Russia is open to being paid for its energy products in gold, local currencies, and even Bitcoin, Pavel Zavalny, head of the energy committee in the lower house of the Russian Legislature, said during a March 24 press conference.
The minister pointed to China and Turkey as “friendly” nations that have not yet applied sanctions on Russia for Moscow’s invasion of Ukraine, the BBC reported. As such, these two nations can be allowed to buy Russian energy supplies in their local currencies.
“We have been proposing to China for a long time to switch to settlements in national currencies for rubles and yuan. With Turkey, it will be lira and rubles,” Zavalny said. “You can also trade bitcoins.”
Zavalny’s comments came a day after Russian President Vladimir Putin asked “unfriendly” countries to buy his nation’s gas and oil in rubles, an announcement that caused gas prices to climb and drove up the currency’s value.
Moscow’s list of unfriendly nations includes the United States, Britain, Ukraine, Switzerland, South Korea, Singapore, Norway, Canada, and Japan. Any deals with individuals or companies from these countries need to be first approved by a commission set up by the government.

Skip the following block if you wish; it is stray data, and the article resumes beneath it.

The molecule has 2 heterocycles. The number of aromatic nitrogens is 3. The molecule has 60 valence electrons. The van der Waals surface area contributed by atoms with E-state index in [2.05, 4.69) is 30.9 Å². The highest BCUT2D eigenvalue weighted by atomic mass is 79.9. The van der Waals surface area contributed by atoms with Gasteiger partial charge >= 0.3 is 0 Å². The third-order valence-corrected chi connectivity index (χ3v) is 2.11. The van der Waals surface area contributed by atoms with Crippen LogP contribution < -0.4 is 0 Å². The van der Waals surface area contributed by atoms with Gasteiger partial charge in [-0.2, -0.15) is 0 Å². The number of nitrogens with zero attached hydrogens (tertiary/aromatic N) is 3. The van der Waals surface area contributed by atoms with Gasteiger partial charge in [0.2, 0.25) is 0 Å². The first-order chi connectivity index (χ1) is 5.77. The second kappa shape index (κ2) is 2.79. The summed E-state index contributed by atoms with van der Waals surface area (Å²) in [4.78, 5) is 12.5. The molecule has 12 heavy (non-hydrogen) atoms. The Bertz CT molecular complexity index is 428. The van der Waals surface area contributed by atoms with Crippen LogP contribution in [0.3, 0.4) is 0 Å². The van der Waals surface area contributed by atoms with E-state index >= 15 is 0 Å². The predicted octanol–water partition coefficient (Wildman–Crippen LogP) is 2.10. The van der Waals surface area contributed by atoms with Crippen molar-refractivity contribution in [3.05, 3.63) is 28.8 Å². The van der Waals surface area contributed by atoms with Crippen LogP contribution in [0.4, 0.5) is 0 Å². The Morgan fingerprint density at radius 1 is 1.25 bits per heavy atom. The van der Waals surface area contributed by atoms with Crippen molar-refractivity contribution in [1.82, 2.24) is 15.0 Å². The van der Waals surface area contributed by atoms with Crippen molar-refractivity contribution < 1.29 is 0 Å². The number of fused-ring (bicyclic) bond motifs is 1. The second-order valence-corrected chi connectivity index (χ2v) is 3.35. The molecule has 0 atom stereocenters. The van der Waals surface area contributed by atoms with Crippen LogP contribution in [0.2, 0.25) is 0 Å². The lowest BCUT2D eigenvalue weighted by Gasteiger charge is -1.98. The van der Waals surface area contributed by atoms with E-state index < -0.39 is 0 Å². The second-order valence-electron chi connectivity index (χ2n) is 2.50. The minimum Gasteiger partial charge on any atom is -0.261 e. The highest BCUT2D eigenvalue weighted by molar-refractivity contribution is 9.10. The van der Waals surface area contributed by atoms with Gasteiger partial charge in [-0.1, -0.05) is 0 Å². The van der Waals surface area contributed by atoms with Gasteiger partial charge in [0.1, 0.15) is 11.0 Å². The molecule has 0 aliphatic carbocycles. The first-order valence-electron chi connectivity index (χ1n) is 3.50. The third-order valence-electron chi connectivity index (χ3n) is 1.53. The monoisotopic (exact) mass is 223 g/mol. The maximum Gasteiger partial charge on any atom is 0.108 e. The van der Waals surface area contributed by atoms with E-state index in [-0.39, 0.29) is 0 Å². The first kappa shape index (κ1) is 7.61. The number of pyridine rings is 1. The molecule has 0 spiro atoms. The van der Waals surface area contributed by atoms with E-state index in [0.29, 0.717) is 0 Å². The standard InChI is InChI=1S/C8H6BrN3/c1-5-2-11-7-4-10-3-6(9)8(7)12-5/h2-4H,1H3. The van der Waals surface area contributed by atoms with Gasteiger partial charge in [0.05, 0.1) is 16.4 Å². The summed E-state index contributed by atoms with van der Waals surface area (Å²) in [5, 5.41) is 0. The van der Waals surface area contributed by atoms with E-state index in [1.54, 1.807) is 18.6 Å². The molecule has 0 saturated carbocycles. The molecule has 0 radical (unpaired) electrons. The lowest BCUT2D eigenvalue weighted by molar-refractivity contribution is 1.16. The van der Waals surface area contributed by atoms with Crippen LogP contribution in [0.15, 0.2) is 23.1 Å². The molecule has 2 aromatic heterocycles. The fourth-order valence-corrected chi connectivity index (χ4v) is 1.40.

“Russia will continue, of course, to supply natural gas in accordance with volumes and prices … fixed in previously concluded contracts,” Putin said during a televised meeting. “The changes will only affect the currency of payment, which will be changed to Russian rubles.”
Sanctions imposed by Western nations have put immense pressure on the Russian economy, pushing up inflation to record levels and forcing people to spend more on basic necessities. The ruble’s value has fallen sharply since the sanctions and declined over 20 percent so far in 2022.
The European Union relies on Russia for roughly 40 percent of its gas. If Moscow insists on the EU paying in rubles, it will not only dent the impact of the sanctions but could also help boost the battered ruble.
However, using Bitcoin as a means of trade payments comes with its own set of issues, including the stability of the cryptocurrency’s value.
The value of Bitcoin has swung up by 30 percent this year in contrast to the U.S. dollar, which has traded within a range of just 5 percent against the euro, David Broadstock, a senior research fellow at the Energy Studies Institute in Singapore, said to the BBC.
“Clearly accepting Bitcoin, compared with other traditional currencies, introduces considerably more risk in the trade of natural gas,” Broadstock said. “Moreover, one of the major ‘friendly’ trade partners for Russia is China, and cryptocurrency is banned for use in China. This clearly limits potential for payment using Bitcoin.”
Reuters contributed to this report.